WASHINGTON, D.C. – Early this morning, Congress approved an omnibus spending package to fund the government through the end of September 2018, which includes a bipartisan provision to increase funding for the Child Care Development Block Grants (CCDBG) program to $5.226 billion – the single largest increase to CCDBG in the program’s history. This represents an increase of $2.37 billion over FY2017 levels and effectively doubles the program’s discretionary funding. The crucial funding increase will allow states to implement important quality improvements to child care programs that will better support children’s development and education. This increase is the result of a bipartisan budget agreement reached by Senate Majority Leader Mitch McConnell and Minority Leader Chuck Schumer on February 9, 2018, who negotiated the funding boost for child care.
“This bipartisan increase in child care funding is truly historic, said Sarah Rittling, Interim Executive Director of the First Five Years Fund (FFYF). “CCDBG supports children from working families through access to the high-quality care and learning opportunities that are proven to build a foundation for a healthy and productive future, while allowing parents to work or attend school.The funding increase to CCDBG will finally allow states to implement the bipartisan quality improvements made by Congress to ensure children truly benefit from the care they receive.”
The bipartisan omnibus bill passed today also includes significant funding levels for Early Head Start & Head Start, as well as the Preschool Development Grants program, setting funding for these programs at $9.86 billion and $250 million respectively. This funding for Head Start and Early Head Start represents an increase of $610 million over FY2017, and including an expansion of Early Head Start and the Early Head Start—Child Care Partnerships.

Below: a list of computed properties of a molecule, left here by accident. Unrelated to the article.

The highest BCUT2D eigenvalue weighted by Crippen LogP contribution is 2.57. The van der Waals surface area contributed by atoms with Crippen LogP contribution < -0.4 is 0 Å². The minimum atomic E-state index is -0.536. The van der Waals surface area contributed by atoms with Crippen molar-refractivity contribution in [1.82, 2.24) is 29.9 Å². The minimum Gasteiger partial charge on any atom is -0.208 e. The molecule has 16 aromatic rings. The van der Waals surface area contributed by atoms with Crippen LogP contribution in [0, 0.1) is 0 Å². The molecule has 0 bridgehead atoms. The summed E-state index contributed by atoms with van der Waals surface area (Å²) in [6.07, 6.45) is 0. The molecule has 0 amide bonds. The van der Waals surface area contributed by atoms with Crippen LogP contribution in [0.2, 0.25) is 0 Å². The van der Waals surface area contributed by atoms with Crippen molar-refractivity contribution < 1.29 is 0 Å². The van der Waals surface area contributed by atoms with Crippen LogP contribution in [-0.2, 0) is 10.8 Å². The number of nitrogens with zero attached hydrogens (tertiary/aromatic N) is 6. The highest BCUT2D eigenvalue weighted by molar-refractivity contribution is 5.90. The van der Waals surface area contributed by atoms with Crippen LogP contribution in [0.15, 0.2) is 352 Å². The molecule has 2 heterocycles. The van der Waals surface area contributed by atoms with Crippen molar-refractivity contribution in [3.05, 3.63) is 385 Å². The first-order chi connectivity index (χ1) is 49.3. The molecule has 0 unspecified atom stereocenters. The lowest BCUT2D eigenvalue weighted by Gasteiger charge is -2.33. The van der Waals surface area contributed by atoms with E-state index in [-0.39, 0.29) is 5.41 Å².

CLICK HERE TO SEE THE EARLY CHILDHOOD EDUCATION FUNDING LEVELS PASSED BY CONGRESS IN THE OMNIBUS.
“We are also grateful to Congress for its unwavering commitment to crucial early childhood programs like Early Head Start & Head Start, Child Care and Preschool Development Grants,” continued FFYF’s Rittling. “After years of work growing bipartisan support for early learning on Capitol Hill, lawmakers were today able to put partisanship aside and enact major funding increases for America’s youngest learners. All kids deserve a chance to succeed. And the investments in quality programs Congress is making today will help ensure more children from low-income families have access to the high-quality learning and care experiences that build a strong and stable foundation, so they can take on the world.”
CCDBG, which currently enables states to serve approximately 1.4 million children, was last authorized in 2014 with overwhelming bipartisan support and included provisions to improve health and safety quality standards. Today’s funding increase will ensures states are equipped with the resources needed to continue implementing these quality standards, which will promote learning and healthy development.
Quality early childhood education is critical to achieving the outcomes children need to be successful in school and life – particularly for those from families in poverty. Unfortunately, less than half of low-income children have access to high-quality early childhood programs that could dramatically improve their opportunity to live productive lives. Research shows both short- and long-term beneficial outcomes in children who attend high-quality programs, including lasting gains in both IQ and socio-emotional skills. These gains prepare individuals to earn higher wages as adults, live healthier lives, avoid incarceration, raise stronger families, and contribute to society. Quality matters, and low-quality care can be detrimental to children, families, and society.
Now, as Congress continues negotiating funding levels for FY2019, FFYF calls on lawmakers to maintain the bipartisan momentum it has built in supporting quality early childhood education.
The First Five Years Fund provides knowledge, data and advocacy – persuading federal policymakers to make investments in the first five years of a child’s life that create greater returns for all. FFYF helps America achieve better results in education, health and economic productivity through investments in quality early childhood education programs for disadvantaged children. http://www.ffyf.org